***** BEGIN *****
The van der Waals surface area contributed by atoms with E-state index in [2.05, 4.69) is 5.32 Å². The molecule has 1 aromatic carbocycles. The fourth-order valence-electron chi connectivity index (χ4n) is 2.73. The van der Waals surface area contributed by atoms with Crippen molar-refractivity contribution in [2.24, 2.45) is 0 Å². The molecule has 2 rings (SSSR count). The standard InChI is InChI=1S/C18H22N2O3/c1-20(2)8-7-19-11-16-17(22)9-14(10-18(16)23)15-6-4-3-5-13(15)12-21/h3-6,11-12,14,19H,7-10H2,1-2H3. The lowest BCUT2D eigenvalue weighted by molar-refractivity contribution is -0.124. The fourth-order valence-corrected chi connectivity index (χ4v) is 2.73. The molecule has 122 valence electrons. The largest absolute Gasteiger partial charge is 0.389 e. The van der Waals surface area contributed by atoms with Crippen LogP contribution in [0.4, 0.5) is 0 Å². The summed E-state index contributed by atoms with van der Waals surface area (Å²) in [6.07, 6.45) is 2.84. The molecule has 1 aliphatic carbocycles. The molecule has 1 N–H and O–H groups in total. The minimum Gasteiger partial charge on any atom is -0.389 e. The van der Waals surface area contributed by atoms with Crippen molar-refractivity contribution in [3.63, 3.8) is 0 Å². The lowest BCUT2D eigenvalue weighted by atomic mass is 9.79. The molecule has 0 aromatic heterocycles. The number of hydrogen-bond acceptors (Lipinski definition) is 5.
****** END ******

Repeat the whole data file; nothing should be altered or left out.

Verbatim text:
The van der Waals surface area contributed by atoms with E-state index in [2.05, 4.69) is 5.32 Å². The molecule has 1 aromatic carbocycles. The fourth-order valence-electron chi connectivity index (χ4n) is 2.73. The van der Waals surface area contributed by atoms with Crippen molar-refractivity contribution in [2.24, 2.45) is 0 Å². The molecule has 2 rings (SSSR count). The standard InChI is InChI=1S/C18H22N2O3/c1-20(2)8-7-19-11-16-17(22)9-14(10-18(16)23)15-6-4-3-5-13(15)12-21/h3-6,11-12,14,19H,7-10H2,1-2H3. The lowest BCUT2D eigenvalue weighted by molar-refractivity contribution is -0.124. The fourth-order valence-corrected chi connectivity index (χ4v) is 2.73. The molecule has 122 valence electrons. The largest absolute Gasteiger partial charge is 0.389 e. The van der Waals surface area contributed by atoms with Crippen LogP contribution in [0.4, 0.5) is 0 Å². The summed E-state index contributed by atoms with van der Waals surface area (Å²) in [6.07, 6.45) is 2.84. The molecule has 1 aliphatic carbocycles. The molecule has 1 N–H and O–H groups in total. The minimum Gasteiger partial charge on any atom is -0.389 e. The van der Waals surface area contributed by atoms with Crippen molar-refractivity contribution in [3.63, 3.8) is 0 Å². The lowest BCUT2D eigenvalue weighted by atomic mass is 9.79. The molecule has 0 aromatic heterocycles. The number of hydrogen-bond acceptors (Lipinski definition) is 5.